Diagnosing a concussion is something that is often difficult. Researchers have been trying to determine ways to diagnose concussions without having to rely on guesswork. One new development is showing some promise for this.
Research suggests that an auditory biological marker can help doctors to diagnose a concussion. The study included 40 children who were diagnosed with a concussion and were being treated for it. A control group of children were also included. On average, the children with concussions had a 35 percent reduction in the frequency response to certain audio signals. This was determined by using three sensors on each child's head.
The auditory biomarker allowed researchers to successfully identify 95 percent of the control group and 90 percent of the children who suffered from a concussion. It is important to note that the sound processing changes weren't global. The children in the group only had altered processing of specific sounds and pitches.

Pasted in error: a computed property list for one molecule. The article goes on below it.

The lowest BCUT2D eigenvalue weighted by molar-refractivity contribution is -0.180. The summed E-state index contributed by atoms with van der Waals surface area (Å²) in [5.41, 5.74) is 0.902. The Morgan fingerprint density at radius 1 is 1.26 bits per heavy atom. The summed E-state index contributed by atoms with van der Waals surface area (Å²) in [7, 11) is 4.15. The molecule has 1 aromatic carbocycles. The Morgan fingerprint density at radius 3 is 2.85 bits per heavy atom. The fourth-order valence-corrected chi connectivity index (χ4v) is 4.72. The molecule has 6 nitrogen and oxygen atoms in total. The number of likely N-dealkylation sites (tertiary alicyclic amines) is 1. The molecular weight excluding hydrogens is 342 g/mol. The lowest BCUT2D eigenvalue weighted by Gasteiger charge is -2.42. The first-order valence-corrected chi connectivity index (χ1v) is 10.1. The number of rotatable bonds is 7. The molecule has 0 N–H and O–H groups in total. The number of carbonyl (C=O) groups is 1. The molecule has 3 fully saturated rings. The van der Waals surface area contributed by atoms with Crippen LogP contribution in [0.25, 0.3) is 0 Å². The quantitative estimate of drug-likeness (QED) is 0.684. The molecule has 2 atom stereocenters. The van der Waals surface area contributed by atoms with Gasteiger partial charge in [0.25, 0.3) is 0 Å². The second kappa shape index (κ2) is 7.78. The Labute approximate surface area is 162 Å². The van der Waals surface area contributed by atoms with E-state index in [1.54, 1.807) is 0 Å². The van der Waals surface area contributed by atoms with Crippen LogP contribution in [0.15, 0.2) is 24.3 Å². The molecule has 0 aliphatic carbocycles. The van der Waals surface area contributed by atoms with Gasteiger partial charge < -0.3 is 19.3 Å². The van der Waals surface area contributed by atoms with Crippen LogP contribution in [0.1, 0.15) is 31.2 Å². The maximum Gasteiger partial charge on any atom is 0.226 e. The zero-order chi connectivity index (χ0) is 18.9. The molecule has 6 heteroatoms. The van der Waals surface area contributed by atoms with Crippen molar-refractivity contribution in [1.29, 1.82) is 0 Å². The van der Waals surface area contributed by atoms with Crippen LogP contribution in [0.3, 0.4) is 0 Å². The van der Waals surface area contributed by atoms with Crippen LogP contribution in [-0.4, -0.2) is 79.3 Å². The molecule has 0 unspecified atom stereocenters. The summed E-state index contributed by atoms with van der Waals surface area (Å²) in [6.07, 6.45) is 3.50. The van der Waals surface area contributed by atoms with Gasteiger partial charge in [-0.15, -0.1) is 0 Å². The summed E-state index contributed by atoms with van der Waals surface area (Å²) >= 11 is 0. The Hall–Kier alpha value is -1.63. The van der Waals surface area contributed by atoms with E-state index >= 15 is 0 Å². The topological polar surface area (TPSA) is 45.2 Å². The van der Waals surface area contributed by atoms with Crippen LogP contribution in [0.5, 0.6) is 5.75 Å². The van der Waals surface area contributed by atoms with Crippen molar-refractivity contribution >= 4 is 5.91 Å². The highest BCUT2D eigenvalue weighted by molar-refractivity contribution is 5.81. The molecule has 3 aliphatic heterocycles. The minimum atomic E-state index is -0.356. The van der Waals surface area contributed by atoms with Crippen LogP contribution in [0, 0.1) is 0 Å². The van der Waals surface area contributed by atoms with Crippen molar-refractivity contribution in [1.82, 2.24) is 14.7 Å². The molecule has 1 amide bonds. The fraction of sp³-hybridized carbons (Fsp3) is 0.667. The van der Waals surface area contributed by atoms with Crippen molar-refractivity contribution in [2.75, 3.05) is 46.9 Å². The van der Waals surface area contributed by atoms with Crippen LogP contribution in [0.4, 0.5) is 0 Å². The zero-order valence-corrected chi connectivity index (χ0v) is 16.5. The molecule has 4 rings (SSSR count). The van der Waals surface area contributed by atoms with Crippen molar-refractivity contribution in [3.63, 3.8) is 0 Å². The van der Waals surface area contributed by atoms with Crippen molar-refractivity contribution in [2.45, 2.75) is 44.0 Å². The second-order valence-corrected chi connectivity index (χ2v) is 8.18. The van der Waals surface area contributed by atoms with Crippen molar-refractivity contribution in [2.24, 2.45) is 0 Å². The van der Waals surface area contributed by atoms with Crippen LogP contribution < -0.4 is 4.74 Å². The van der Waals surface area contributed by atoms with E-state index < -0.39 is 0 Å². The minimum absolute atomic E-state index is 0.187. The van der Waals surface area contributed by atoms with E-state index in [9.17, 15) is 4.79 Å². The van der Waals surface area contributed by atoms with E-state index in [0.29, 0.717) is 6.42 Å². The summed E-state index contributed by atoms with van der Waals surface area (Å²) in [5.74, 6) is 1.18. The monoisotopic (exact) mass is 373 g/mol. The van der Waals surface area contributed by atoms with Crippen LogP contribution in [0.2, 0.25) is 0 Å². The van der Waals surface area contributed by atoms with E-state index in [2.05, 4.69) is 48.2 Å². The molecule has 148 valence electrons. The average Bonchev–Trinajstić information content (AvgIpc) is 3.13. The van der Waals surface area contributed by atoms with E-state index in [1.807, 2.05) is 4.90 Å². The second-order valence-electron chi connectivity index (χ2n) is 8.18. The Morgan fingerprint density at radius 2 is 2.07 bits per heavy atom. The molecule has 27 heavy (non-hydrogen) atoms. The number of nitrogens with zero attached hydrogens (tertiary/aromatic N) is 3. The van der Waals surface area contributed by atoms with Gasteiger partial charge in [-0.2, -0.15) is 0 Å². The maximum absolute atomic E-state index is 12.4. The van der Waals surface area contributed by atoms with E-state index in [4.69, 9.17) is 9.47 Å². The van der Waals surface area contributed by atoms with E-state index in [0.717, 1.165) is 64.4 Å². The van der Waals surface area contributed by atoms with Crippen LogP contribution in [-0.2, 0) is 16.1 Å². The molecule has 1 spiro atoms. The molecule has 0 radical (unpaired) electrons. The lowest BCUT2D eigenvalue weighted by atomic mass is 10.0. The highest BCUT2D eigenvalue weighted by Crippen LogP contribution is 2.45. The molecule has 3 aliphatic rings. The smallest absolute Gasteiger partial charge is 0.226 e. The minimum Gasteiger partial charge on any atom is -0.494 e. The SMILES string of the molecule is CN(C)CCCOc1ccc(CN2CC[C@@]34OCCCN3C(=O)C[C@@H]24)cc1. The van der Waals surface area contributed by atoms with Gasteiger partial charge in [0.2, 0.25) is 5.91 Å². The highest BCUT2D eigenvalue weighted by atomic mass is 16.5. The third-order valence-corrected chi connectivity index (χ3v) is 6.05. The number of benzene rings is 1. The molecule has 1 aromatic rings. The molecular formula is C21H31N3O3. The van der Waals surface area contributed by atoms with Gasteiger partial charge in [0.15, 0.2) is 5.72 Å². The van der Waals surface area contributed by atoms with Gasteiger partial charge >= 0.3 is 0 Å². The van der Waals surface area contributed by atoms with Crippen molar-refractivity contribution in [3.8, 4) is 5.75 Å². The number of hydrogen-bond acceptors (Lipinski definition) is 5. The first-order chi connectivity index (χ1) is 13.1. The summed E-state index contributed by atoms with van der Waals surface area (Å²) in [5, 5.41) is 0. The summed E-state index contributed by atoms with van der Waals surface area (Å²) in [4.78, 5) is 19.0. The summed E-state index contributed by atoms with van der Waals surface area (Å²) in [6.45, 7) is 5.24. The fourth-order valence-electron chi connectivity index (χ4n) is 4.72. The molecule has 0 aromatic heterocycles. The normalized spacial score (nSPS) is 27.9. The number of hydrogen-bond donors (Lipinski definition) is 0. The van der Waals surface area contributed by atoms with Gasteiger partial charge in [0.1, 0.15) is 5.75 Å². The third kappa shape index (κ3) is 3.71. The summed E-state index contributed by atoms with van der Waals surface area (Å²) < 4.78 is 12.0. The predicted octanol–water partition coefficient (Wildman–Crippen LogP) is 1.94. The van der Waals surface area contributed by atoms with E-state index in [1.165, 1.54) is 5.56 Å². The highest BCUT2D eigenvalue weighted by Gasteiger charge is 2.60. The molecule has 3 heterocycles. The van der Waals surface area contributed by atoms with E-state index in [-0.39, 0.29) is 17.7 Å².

The study didn't note whether this biomarker would help to diagnose adults who suffered from a concussion. If it does, it could be a huge step forward for patients who are often left in limbo about whether they have suffered a concussion or not.
Patients who do suffer a concussion might need long-term care. In some cases, such as when a person suffers repeated concussions, there are life-long effects that might manifest. In all of these cases, getting proper medical care is necessary. This medical care comes at a cost, so people who suffered a brain injury in an accident might opt to seek compensation from the person who was liable for the accident.
Source: Psych Central, "New Biomarker May Take Guesswork Out of Concussion Diagnosis," Traci Pedersen, Dec. 24, 2016